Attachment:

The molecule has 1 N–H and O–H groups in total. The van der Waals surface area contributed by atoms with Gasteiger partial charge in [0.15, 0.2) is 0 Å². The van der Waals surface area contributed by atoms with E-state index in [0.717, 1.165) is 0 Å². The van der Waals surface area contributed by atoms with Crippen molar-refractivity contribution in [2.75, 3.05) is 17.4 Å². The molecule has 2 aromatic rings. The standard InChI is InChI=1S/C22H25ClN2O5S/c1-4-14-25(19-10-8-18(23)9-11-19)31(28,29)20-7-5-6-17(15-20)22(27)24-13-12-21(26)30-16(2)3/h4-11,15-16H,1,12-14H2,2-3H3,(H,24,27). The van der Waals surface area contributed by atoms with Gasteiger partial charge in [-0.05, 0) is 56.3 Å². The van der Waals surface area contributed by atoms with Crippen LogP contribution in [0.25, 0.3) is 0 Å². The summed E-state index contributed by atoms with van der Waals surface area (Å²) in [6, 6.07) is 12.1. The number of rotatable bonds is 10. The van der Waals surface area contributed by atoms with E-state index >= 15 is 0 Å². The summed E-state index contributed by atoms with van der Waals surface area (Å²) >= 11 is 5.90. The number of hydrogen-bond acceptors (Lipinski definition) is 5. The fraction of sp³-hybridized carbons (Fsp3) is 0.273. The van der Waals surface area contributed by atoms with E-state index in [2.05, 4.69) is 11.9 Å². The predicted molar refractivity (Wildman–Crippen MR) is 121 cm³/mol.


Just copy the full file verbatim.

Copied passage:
The molecule has 1 N–H and O–H groups in total. The van der Waals surface area contributed by atoms with Gasteiger partial charge in [0.15, 0.2) is 0 Å². The van der Waals surface area contributed by atoms with E-state index in [0.717, 1.165) is 0 Å². The van der Waals surface area contributed by atoms with Crippen molar-refractivity contribution in [2.75, 3.05) is 17.4 Å². The molecule has 2 aromatic rings. The standard InChI is InChI=1S/C22H25ClN2O5S/c1-4-14-25(19-10-8-18(23)9-11-19)31(28,29)20-7-5-6-17(15-20)22(27)24-13-12-21(26)30-16(2)3/h4-11,15-16H,1,12-14H2,2-3H3,(H,24,27). The van der Waals surface area contributed by atoms with Gasteiger partial charge in [-0.05, 0) is 56.3 Å². The van der Waals surface area contributed by atoms with Crippen LogP contribution in [0.25, 0.3) is 0 Å². The summed E-state index contributed by atoms with van der Waals surface area (Å²) in [6, 6.07) is 12.1. The number of rotatable bonds is 10. The van der Waals surface area contributed by atoms with E-state index >= 15 is 0 Å². The summed E-state index contributed by atoms with van der Waals surface area (Å²) >= 11 is 5.90. The number of hydrogen-bond acceptors (Lipinski definition) is 5. The fraction of sp³-hybridized carbons (Fsp3) is 0.273. The van der Waals surface area contributed by atoms with E-state index in [2.05, 4.69) is 11.9 Å². The predicted molar refractivity (Wildman–Crippen MR) is 121 cm³/mol.